Given Japanese history, it’s a minor miracle that castles like Matsue Castle have survived intact all this time. Found on Honshu’s north coast in the city of Matsue, this is one of Japan’s oldest castles and is still in its original wooden form.
Thanks to its uncommon but striking dark exterior, Matsue Castle is often nicknamed the “Black Castle”. Because it was built in 1611 just after the last great feudal war, the castle never actually saw battle. Despite this, it’s still impressive that the main keep and parts of the old walls have survived all these years. Combined with the fact that it’s the second largest castle in Japan, it’s no wonder that it was made a national treasure in 2015.
As you near the main keep of Matsue Castle, you should spot boats floating about the castle’s moat and connecting canals. Lastly, inside the renovated keep you’ll find a museum with items and weaponry from the feudal period.
Not the easiest destination to reach, you’re best to travel from either Hiroshima, Kobe or Osaka, making the most of a Sanyo-San’in Area Pass as you travel.
Another of Japan’s finest castles can be found in the city of Matsumoto in Nagano prefecture. Thanks to its imposing frame, original structure and unusual flatland surroundings, Matsumoto Castle is a fascinating castle to visit.
Built throughout much of the 16th century, the castle’s stone foundations and wooden interior are still preserved today. Given all that, it makes sense that Matsumoto Castle is another national treasure of Japan. The black exterior and the shape of its roofs earned Matsumoto Castle the affectionate nickname of the “Crow Castle”.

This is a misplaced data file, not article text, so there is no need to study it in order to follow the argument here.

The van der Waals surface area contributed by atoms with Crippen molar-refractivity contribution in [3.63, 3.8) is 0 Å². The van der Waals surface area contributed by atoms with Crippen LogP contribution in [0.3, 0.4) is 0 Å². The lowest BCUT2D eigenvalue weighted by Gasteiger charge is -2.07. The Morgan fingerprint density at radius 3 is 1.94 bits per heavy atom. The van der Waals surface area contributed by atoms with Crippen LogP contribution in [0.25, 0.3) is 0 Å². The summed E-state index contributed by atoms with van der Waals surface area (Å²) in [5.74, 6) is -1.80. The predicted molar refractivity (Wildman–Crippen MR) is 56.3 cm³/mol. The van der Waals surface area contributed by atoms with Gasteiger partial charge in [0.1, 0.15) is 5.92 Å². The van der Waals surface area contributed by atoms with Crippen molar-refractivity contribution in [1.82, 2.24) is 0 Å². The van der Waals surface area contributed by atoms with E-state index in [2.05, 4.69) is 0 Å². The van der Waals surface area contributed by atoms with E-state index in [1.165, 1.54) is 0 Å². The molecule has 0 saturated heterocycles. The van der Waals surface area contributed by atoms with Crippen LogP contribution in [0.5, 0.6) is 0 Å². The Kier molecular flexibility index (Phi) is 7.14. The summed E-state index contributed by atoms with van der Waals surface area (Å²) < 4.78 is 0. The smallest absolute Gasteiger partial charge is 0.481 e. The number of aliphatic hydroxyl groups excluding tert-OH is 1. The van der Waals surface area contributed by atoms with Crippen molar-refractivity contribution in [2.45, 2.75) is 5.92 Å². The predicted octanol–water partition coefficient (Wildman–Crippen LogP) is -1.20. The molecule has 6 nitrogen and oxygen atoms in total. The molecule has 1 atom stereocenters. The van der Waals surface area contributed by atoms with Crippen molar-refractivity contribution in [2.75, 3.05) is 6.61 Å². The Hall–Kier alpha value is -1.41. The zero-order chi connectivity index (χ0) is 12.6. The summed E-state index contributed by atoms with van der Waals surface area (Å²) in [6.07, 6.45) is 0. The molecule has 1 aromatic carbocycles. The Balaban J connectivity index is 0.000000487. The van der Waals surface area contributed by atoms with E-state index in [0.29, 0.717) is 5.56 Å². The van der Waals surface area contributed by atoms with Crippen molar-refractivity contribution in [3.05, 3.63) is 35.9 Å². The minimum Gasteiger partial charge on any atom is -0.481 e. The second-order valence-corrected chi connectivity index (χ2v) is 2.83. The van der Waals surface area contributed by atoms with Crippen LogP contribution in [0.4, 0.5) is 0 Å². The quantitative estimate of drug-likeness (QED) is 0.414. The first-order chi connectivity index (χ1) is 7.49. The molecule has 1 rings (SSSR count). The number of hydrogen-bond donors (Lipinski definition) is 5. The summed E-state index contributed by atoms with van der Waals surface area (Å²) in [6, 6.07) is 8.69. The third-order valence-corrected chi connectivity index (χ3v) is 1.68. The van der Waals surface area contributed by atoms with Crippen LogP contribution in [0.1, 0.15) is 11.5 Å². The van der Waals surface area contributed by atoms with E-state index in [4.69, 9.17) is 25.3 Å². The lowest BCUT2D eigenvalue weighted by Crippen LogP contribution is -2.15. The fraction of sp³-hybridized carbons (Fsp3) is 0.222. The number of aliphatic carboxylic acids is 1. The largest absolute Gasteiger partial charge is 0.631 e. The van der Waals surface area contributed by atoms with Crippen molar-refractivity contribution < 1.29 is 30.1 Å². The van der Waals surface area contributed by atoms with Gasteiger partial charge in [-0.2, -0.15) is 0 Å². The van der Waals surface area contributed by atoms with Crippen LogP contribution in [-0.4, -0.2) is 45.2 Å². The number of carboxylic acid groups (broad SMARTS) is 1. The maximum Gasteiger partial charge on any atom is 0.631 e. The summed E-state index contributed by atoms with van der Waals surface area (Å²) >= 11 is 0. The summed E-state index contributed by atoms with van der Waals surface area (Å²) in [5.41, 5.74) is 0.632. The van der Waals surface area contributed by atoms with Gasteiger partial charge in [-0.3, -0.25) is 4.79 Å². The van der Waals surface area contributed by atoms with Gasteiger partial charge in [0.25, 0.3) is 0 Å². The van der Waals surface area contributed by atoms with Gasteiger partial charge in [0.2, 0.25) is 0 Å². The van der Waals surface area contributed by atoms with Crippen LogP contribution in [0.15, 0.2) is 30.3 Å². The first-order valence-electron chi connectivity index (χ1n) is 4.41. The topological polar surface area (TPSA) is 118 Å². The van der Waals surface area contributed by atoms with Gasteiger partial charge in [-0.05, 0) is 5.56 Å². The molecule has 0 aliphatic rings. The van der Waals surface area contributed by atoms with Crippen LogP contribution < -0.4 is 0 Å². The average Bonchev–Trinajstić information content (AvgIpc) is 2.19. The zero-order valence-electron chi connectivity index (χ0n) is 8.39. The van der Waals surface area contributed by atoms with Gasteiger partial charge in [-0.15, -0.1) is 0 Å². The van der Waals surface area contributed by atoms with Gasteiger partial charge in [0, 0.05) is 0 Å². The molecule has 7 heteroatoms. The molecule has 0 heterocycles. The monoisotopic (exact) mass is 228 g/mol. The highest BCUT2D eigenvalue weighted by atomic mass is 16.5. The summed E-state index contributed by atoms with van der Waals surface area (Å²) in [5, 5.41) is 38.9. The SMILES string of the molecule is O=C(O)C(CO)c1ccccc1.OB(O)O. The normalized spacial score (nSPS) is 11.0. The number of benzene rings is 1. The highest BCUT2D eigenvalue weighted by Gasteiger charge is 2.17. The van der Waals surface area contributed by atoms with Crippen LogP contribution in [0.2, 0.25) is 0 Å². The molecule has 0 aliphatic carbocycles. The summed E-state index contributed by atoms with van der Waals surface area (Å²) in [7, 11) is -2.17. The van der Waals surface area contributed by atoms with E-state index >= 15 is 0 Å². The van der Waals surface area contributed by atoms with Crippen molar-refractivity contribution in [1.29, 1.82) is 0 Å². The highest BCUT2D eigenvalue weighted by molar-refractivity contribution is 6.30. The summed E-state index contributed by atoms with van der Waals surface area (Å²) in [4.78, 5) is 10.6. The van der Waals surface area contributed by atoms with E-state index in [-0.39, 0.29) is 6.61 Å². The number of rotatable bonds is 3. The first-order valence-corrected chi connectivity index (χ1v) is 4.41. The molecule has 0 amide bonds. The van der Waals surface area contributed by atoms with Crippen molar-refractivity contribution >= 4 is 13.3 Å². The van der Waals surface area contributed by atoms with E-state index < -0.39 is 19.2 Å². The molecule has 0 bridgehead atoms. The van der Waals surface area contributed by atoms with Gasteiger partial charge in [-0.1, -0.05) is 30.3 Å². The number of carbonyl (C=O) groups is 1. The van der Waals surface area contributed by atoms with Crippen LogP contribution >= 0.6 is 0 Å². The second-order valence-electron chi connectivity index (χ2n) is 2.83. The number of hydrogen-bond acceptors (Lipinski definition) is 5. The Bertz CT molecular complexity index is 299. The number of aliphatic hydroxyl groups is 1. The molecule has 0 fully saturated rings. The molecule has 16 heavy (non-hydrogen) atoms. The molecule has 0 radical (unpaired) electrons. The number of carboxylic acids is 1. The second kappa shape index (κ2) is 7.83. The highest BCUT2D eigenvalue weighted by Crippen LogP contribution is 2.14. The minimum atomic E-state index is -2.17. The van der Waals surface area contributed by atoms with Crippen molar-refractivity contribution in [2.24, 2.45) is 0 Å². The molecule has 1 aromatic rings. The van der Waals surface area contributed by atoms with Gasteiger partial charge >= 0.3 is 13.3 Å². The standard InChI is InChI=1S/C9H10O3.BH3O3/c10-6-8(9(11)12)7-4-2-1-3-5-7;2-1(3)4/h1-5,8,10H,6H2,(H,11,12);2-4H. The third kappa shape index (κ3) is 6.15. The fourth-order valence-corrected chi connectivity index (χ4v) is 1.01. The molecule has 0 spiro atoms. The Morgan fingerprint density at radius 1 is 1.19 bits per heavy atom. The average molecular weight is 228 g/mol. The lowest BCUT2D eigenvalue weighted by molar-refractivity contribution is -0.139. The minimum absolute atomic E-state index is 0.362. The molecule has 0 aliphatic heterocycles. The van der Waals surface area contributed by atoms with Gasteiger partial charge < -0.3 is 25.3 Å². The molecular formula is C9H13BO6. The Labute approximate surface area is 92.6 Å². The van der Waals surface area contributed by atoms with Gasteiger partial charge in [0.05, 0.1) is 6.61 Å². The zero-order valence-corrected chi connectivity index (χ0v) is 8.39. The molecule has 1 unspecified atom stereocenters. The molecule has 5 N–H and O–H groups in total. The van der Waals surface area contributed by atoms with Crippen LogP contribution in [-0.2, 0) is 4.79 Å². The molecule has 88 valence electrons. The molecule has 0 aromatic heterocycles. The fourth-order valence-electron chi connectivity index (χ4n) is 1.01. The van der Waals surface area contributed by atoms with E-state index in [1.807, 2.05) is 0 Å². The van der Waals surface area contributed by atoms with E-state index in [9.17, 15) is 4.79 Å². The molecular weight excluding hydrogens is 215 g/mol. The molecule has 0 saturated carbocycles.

Visitors to Matsumoto Castle are able to enter inside and explore the castle’s six floors. The interior here is especially interesting as you get an authentic look at what a feudal castle was like in Japan. Plus, the city views from atop the sixth floor are pretty wonderful.
Found in the country’s interior, Nagano is the nearest city to the castle. Beyond that, you can travel from Nagoya using the Alpine-Takayama-Matsumoto Area Tourist Pass) and from Tokyo using the Osaka-Tokyo Hokuriku Arch Pass.
Some castles look like they’ve been pulled straight from a fairytale or anime. That’s the kind of enchanting effect that Hirosaki Castle has on its visitors. Situated in Hirosaki city in the far north of Honshu, this is a sight worth travelling for.
One of the many interesting facts about Hirosaki Castle is that it’s one of the oldest rebuilt castles in Japan. Originally built in the early 1600s, it was struck by lightning in 1627 not long after. It would have to wait until 1810 for the now three-story castle to be rebuilt. Right now the castle is going through another phase of repairs and they’ve actually moved the entire tower off its original base to do work on the stone foundations.
Much like other Japanese castles, Hirosaki Castle sits in the middle of a large park with cherry blossom trees, shrines and moats full of boats. As such the castle and its surrounds get very busy during the vivid spring bloom.
As Hirosaki is off in the north, your best bet is to get a train from Sendai or even Tokyo and connect through Aomori using the JR East-South Hokkaido Rail Pass.